Pasta bar given license to dance

The Loring Pasta Bar upgraded its liquor license to allow for dancing with dinner.

Charley Bruce

The Loring Pasta Bar upgraded its liquor license, but the move was not a graceful tango at city hall.

The Minneapolis City Council passed a resolution Friday to upgrade the liquor license at the restaurant and bar, despite disagreement among Public Safety and Regulatory Services Committee members over contract language.

After debating the wording for more than 15 minutes, the committee decided to postpone passage until the resolution could be reworded. But at the city council meeting one week later, Councilwoman Diane Hofstede, Ward 3, moved to pass the amendment without further consideration. The measure passed.

Conditions in the liquor license application stating “any substantial change to the entertainment venue (including, but not limited to the music style) requires the approval of the city of Minneapolis” caused the controversy.

Jason McLean, owner of Loring Pasta Bar, said he wanted to upgrade from a C-1 liquor license to class B following successful salsa nights over the last year and a half.

Dancing at the establishment – which, on select nights, has live music – is against city ordinance without a class B license.

“(The council) wanted to make sure the Loring Pasta Bar wouldn’t be changing its spots and becoming some kind of night club beast that may have a big impact on the neighborhood,” McLean said.

Hofstede said the language in the license is part of Loring Pasta Bar’s business plan with the city.

Loring Pasta Bar violated its business plan by allowing dancing on salsa night, she said at the committee meeting a week before the council’s decision.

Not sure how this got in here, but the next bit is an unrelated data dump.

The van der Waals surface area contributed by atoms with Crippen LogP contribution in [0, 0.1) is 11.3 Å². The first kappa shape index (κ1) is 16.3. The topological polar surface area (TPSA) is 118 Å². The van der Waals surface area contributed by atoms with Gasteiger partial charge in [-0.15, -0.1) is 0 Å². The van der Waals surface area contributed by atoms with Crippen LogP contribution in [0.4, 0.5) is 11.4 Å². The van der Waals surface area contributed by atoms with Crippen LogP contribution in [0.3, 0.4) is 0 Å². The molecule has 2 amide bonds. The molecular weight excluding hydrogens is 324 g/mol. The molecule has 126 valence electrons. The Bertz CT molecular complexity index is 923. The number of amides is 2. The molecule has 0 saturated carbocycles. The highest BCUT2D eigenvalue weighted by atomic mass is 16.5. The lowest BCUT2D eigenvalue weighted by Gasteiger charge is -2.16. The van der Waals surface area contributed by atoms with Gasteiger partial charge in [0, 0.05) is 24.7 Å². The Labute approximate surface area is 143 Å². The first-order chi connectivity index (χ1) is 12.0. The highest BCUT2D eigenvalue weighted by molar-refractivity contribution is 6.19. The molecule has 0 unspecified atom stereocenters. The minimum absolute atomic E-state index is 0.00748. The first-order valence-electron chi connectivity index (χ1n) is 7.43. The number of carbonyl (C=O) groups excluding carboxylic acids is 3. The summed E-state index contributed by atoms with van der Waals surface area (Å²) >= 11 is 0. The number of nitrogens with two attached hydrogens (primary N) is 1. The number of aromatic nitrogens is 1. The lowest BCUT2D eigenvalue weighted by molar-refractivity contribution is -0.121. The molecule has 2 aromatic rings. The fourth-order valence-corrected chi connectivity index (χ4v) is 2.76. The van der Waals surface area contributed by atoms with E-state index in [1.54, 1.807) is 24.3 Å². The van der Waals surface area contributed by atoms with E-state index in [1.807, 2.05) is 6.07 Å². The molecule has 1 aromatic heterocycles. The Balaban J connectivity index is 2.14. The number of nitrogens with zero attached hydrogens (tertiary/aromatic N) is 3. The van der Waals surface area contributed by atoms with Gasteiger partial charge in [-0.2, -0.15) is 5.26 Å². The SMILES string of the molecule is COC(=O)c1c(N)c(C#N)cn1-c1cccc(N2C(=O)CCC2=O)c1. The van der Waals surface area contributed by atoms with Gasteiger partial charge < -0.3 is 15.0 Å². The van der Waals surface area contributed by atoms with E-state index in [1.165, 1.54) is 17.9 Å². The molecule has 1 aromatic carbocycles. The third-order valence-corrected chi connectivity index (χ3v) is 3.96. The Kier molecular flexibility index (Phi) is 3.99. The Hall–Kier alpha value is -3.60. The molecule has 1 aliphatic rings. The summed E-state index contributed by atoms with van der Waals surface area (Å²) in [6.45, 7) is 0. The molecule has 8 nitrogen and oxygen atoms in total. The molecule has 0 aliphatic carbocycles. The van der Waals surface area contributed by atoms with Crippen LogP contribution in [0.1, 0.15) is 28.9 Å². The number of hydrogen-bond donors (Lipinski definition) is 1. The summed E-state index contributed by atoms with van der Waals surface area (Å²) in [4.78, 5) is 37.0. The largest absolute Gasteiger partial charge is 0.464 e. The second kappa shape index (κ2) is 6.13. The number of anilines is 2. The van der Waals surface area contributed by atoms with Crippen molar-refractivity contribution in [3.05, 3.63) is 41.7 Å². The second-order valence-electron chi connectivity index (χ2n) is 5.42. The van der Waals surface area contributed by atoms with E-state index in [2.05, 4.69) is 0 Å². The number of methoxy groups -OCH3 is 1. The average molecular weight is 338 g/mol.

Hofstede said Loring Pasta Bar will be complying with the business plan by upgrading its liquor license. She also argued at the committee meeting the business could negatively impact a nearby residential area.

Ricardo Cervantes, deputy director of licenses and consumer services, said liquor licenses for places like Loring Pasta Bar have extensive business plans.

The plans outline how services will be provided and if an establishment is going to stay open or play music later, the city would like to know about it, he said.

Cervantes said a three-piece classical group playing with dinner would not present much of issue. But “techno dance music” until 2 a.m. might require different security provisions.

Councilman Cam Gordon, Ward 2, said he had concerns at the Public Safety and Regulatory Services meeting because the contract language seemed vague.

The language was open to “suspicious interpretations” that could seem like the city is regulating a particular kind of music or people who listen to certain types of music, Gordon said at the committee meeting.

Gordon later said he believed the city is trying to allow Loring Pasta Bar patrons to dance, but not have the restaurant become a full-fledged nightclub.

Another part of the business plan was to keep sound from emanating outside the business, and they can’t receive more than two noise violations. McLean said the restaurant has yet to receive one.

Police records dating back to January 2005 show the police have been called to Loring Pasta Bar 15 times, but never for a noise violation.

Most of the calls were for parking violations. There were also calls for damaged property, personal robbery and to have unwanted people removed.